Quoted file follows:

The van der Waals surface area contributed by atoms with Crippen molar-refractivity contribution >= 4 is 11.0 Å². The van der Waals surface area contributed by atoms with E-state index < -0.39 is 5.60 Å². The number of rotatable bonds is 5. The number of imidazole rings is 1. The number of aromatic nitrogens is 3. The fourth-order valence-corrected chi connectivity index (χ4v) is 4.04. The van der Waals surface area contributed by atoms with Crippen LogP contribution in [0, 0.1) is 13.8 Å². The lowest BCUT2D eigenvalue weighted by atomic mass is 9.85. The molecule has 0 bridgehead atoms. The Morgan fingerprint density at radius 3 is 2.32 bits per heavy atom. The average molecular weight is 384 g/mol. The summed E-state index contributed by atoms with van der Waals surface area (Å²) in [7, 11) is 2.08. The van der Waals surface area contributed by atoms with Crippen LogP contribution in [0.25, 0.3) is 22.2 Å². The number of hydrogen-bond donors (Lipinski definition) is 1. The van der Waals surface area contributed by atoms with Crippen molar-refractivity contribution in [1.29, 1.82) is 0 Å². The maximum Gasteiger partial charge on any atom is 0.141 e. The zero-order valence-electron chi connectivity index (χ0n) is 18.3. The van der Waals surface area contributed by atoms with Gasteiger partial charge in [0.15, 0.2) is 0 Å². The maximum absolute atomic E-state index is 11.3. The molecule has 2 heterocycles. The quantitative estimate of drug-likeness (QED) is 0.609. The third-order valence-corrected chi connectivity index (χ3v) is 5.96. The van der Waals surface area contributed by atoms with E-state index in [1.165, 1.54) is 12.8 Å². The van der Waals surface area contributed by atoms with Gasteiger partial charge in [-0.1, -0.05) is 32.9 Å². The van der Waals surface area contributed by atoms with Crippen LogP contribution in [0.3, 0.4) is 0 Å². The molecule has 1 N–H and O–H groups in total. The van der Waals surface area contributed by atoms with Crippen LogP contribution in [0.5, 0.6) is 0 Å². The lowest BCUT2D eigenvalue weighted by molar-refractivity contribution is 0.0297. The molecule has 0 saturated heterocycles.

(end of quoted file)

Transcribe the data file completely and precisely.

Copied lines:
The van der Waals surface area contributed by atoms with Crippen molar-refractivity contribution >= 4 is 11.0 Å². The van der Waals surface area contributed by atoms with E-state index < -0.39 is 5.60 Å². The number of rotatable bonds is 5. The number of imidazole rings is 1. The number of aromatic nitrogens is 3. The fourth-order valence-corrected chi connectivity index (χ4v) is 4.04. The van der Waals surface area contributed by atoms with Crippen LogP contribution in [0, 0.1) is 13.8 Å². The lowest BCUT2D eigenvalue weighted by atomic mass is 9.85. The molecule has 0 bridgehead atoms. The Morgan fingerprint density at radius 3 is 2.32 bits per heavy atom. The average molecular weight is 384 g/mol. The summed E-state index contributed by atoms with van der Waals surface area (Å²) in [7, 11) is 2.08. The van der Waals surface area contributed by atoms with Crippen LogP contribution in [0.25, 0.3) is 22.2 Å². The number of hydrogen-bond donors (Lipinski definition) is 1. The van der Waals surface area contributed by atoms with Crippen molar-refractivity contribution in [1.29, 1.82) is 0 Å². The maximum Gasteiger partial charge on any atom is 0.141 e. The zero-order valence-electron chi connectivity index (χ0n) is 18.3. The van der Waals surface area contributed by atoms with Gasteiger partial charge in [0.15, 0.2) is 0 Å². The maximum absolute atomic E-state index is 11.3. The molecule has 2 heterocycles. The quantitative estimate of drug-likeness (QED) is 0.609. The third-order valence-corrected chi connectivity index (χ3v) is 5.96. The van der Waals surface area contributed by atoms with E-state index in [1.165, 1.54) is 12.8 Å². The van der Waals surface area contributed by atoms with Gasteiger partial charge in [-0.1, -0.05) is 32.9 Å². The van der Waals surface area contributed by atoms with Crippen LogP contribution in [0.3, 0.4) is 0 Å². The molecule has 1 N–H and O–H groups in total. The van der Waals surface area contributed by atoms with Crippen LogP contribution in [0.5, 0.6) is 0 Å². The lowest BCUT2D eigenvalue weighted by molar-refractivity contribution is 0.0297. The molecule has 0 saturated heterocycles.